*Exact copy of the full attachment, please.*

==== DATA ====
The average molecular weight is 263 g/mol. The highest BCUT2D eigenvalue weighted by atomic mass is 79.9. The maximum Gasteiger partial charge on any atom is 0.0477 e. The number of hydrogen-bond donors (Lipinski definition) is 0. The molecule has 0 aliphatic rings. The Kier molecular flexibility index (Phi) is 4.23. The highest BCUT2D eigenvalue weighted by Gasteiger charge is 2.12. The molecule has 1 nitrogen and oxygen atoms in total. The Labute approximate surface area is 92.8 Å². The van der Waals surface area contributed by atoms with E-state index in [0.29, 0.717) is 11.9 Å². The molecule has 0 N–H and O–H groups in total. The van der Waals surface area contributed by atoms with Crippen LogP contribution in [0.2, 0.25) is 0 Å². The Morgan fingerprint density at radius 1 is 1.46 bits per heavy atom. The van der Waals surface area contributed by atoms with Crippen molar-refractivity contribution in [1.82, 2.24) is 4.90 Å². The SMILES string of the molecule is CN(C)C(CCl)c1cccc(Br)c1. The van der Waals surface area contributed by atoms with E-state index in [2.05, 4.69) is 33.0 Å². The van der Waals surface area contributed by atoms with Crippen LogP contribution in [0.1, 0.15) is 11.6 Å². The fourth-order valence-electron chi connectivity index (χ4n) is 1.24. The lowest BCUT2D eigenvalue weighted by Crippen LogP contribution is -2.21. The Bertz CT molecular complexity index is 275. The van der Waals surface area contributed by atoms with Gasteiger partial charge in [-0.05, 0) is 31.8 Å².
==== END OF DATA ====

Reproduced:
The average molecular weight is 263 g/mol. The highest BCUT2D eigenvalue weighted by atomic mass is 79.9. The maximum Gasteiger partial charge on any atom is 0.0477 e. The number of hydrogen-bond donors (Lipinski definition) is 0. The molecule has 0 aliphatic rings. The Kier molecular flexibility index (Phi) is 4.23. The highest BCUT2D eigenvalue weighted by Gasteiger charge is 2.12. The molecule has 1 nitrogen and oxygen atoms in total. The Labute approximate surface area is 92.8 Å². The van der Waals surface area contributed by atoms with E-state index in [0.29, 0.717) is 11.9 Å². The molecule has 0 N–H and O–H groups in total. The van der Waals surface area contributed by atoms with Crippen LogP contribution in [0.2, 0.25) is 0 Å². The Morgan fingerprint density at radius 1 is 1.46 bits per heavy atom. The van der Waals surface area contributed by atoms with Crippen molar-refractivity contribution in [1.82, 2.24) is 4.90 Å². The SMILES string of the molecule is CN(C)C(CCl)c1cccc(Br)c1. The van der Waals surface area contributed by atoms with E-state index in [2.05, 4.69) is 33.0 Å². The van der Waals surface area contributed by atoms with Crippen LogP contribution in [0.1, 0.15) is 11.6 Å². The fourth-order valence-electron chi connectivity index (χ4n) is 1.24. The lowest BCUT2D eigenvalue weighted by Crippen LogP contribution is -2.21. The Bertz CT molecular complexity index is 275. The van der Waals surface area contributed by atoms with Gasteiger partial charge in [-0.05, 0) is 31.8 Å².